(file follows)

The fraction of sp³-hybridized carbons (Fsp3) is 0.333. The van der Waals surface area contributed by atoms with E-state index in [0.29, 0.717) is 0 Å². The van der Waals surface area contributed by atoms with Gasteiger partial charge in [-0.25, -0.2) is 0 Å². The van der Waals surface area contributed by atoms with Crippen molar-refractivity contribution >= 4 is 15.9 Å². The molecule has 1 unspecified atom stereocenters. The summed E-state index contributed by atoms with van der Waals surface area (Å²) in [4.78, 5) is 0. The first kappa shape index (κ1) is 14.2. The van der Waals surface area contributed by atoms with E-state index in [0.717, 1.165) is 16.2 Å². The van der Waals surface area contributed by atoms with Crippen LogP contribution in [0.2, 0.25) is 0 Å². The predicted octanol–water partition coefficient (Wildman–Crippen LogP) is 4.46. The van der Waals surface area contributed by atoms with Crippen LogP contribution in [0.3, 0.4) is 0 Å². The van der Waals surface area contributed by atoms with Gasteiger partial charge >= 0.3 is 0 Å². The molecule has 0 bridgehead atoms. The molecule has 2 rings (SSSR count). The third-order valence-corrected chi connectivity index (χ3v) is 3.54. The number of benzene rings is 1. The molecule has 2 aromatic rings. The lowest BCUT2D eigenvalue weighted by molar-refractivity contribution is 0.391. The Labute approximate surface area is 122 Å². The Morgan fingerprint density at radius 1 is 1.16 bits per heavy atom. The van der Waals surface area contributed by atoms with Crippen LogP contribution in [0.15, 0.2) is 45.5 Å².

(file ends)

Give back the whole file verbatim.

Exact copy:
The fraction of sp³-hybridized carbons (Fsp3) is 0.333. The van der Waals surface area contributed by atoms with E-state index in [0.29, 0.717) is 0 Å². The van der Waals surface area contributed by atoms with Gasteiger partial charge in [-0.25, -0.2) is 0 Å². The van der Waals surface area contributed by atoms with Crippen molar-refractivity contribution >= 4 is 15.9 Å². The molecule has 1 unspecified atom stereocenters. The summed E-state index contributed by atoms with van der Waals surface area (Å²) in [4.78, 5) is 0. The first kappa shape index (κ1) is 14.2. The van der Waals surface area contributed by atoms with E-state index in [0.717, 1.165) is 16.2 Å². The van der Waals surface area contributed by atoms with Crippen LogP contribution in [0.2, 0.25) is 0 Å². The predicted octanol–water partition coefficient (Wildman–Crippen LogP) is 4.46. The van der Waals surface area contributed by atoms with Crippen LogP contribution in [0.3, 0.4) is 0 Å². The van der Waals surface area contributed by atoms with Gasteiger partial charge >= 0.3 is 0 Å². The molecule has 0 bridgehead atoms. The molecule has 2 rings (SSSR count). The third-order valence-corrected chi connectivity index (χ3v) is 3.54. The number of benzene rings is 1. The molecule has 2 aromatic rings. The lowest BCUT2D eigenvalue weighted by molar-refractivity contribution is 0.391. The Labute approximate surface area is 122 Å². The Morgan fingerprint density at radius 1 is 1.16 bits per heavy atom. The van der Waals surface area contributed by atoms with Crippen LogP contribution in [0.15, 0.2) is 45.5 Å².